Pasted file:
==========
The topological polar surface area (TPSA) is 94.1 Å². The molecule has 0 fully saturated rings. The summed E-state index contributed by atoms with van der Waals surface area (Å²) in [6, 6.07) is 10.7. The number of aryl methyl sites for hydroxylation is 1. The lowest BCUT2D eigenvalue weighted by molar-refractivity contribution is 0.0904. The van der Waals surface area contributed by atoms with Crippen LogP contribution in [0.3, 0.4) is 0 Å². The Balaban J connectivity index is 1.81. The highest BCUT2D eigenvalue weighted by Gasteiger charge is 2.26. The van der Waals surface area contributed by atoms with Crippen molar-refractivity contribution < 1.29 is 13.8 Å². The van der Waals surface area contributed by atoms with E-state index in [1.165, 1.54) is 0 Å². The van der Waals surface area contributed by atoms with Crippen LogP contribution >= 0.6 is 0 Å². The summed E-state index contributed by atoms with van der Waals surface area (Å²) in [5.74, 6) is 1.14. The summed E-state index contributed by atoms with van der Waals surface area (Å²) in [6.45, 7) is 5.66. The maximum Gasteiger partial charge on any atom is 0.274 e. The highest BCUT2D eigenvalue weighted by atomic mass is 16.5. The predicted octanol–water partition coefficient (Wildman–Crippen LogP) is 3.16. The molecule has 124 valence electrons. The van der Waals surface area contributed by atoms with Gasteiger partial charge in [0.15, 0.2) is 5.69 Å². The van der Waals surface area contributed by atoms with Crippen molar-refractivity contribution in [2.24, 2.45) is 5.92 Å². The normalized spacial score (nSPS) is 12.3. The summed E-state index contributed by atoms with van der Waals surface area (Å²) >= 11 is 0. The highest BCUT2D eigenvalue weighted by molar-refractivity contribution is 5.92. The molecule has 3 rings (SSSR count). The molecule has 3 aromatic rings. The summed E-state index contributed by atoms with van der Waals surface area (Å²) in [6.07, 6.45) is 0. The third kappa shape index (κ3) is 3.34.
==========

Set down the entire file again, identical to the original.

The topological polar surface area (TPSA) is 94.1 Å². The molecule has 0 fully saturated rings. The summed E-state index contributed by atoms with van der Waals surface area (Å²) in [6, 6.07) is 10.7. The number of aryl methyl sites for hydroxylation is 1. The lowest BCUT2D eigenvalue weighted by molar-refractivity contribution is 0.0904. The van der Waals surface area contributed by atoms with Crippen LogP contribution in [0.3, 0.4) is 0 Å². The Balaban J connectivity index is 1.81. The highest BCUT2D eigenvalue weighted by Gasteiger charge is 2.26. The van der Waals surface area contributed by atoms with Crippen molar-refractivity contribution < 1.29 is 13.8 Å². The van der Waals surface area contributed by atoms with E-state index in [1.165, 1.54) is 0 Å². The van der Waals surface area contributed by atoms with Crippen LogP contribution >= 0.6 is 0 Å². The summed E-state index contributed by atoms with van der Waals surface area (Å²) in [5.74, 6) is 1.14. The summed E-state index contributed by atoms with van der Waals surface area (Å²) in [6.45, 7) is 5.66. The maximum Gasteiger partial charge on any atom is 0.274 e. The highest BCUT2D eigenvalue weighted by atomic mass is 16.5. The predicted octanol–water partition coefficient (Wildman–Crippen LogP) is 3.16. The molecule has 124 valence electrons. The van der Waals surface area contributed by atoms with Gasteiger partial charge in [0.15, 0.2) is 5.69 Å². The van der Waals surface area contributed by atoms with Crippen molar-refractivity contribution in [2.24, 2.45) is 5.92 Å². The normalized spacial score (nSPS) is 12.3. The summed E-state index contributed by atoms with van der Waals surface area (Å²) >= 11 is 0. The highest BCUT2D eigenvalue weighted by molar-refractivity contribution is 5.92. The molecule has 3 rings (SSSR count). The molecule has 3 aromatic rings. The summed E-state index contributed by atoms with van der Waals surface area (Å²) in [6.07, 6.45) is 0. The third kappa shape index (κ3) is 3.34.